Just like many other native programs that ship with Windows, the default program uninstaller is not well suited for the job.
The free Bulk Crap Uninstaller displays the list of installed programs on start. Each program is listed with its name, publisher and a variety of other information that may include its size on the computer, installation date, whether it is a 64-bit program or the program path.
Note: Bulk Crap Uninstaller requires the Microsoft .Net Framework 3.5
A sidebar on the left is displayed by default which you use to filter the program listing. There you can hide all programs published by Microsoft, show protected items or system components, or enter a search term to filter by that.
Apart from that, it displays uninstallation settings and options to quickly select some or all items.
One of the program's advantages over Windows' own software removal tool is that it supports bulk removals. Select multiple programs and then one of the supported uninstallation options to remove them all in one operation from the system.
Bulk Crap Uninstaller supports regular and silent uninstallations of programs. One limitation is that it does not support clean-up operations that other third-party uninstallers support.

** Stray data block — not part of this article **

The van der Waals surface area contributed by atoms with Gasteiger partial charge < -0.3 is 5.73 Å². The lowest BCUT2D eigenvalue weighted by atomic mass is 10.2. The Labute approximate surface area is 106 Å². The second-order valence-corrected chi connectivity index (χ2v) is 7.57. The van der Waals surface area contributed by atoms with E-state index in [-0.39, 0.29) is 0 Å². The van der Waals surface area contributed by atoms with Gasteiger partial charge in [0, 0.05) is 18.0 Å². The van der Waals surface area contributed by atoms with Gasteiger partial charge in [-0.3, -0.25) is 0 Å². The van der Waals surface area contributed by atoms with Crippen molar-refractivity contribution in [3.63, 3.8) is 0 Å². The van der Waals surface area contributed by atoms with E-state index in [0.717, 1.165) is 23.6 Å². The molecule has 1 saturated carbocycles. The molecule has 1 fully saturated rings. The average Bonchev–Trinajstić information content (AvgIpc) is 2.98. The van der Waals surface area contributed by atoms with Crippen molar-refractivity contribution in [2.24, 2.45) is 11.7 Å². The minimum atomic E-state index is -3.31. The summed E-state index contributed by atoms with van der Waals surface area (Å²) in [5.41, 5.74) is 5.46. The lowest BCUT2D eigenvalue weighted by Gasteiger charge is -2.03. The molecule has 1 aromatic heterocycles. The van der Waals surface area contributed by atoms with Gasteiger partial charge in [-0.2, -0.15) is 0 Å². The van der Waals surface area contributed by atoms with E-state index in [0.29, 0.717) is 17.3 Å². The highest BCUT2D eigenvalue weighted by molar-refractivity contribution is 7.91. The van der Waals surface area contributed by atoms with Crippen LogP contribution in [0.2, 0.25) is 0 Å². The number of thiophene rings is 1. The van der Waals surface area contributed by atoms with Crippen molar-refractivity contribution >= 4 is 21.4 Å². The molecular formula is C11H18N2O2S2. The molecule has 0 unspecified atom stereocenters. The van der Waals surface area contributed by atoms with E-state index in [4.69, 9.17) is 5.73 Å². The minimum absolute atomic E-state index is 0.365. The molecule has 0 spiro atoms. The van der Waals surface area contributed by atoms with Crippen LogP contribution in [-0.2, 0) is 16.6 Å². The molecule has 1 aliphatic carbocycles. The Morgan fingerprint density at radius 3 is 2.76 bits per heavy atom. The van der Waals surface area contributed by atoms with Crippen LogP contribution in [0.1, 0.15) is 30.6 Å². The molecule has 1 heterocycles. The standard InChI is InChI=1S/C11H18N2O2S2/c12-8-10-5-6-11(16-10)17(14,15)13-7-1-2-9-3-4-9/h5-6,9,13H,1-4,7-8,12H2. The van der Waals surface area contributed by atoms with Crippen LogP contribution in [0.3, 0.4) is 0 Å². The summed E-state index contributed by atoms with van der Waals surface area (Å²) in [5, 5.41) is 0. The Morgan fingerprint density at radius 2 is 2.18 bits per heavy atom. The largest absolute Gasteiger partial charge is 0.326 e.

This means that it won't search the system for leftovers after the regular uninstaller has run its course. Another side-effect of this is that it cannot remove programs completely if the native uninstaller does not work anymore.
While you find options to delete a software's Registry key under advanced operations, it will only remove its entry from the program's listing but not its files or other Registry keys that it may have created.
While that is certainly a limitation, it does support the bulk removal of software which Revo Uninstaller free does not (only the Pro version supports it).
If that is what you are looking for, then Bulk Crap Uninstaller delivers especially since it can run those removals silently in the background.
Most of the time though you may fare better using a software uninstaller that scans the system for leftovers and supports the removal of programs from it that cannot be removed using its uninstaller anymore.
The developer of the program asks for bug submissions and feature requests. If cleaning-up after removals is integrated, it could very well become a contender for the uninstallation software throne.
Now You: Do you use third-party tools to remove software from your system?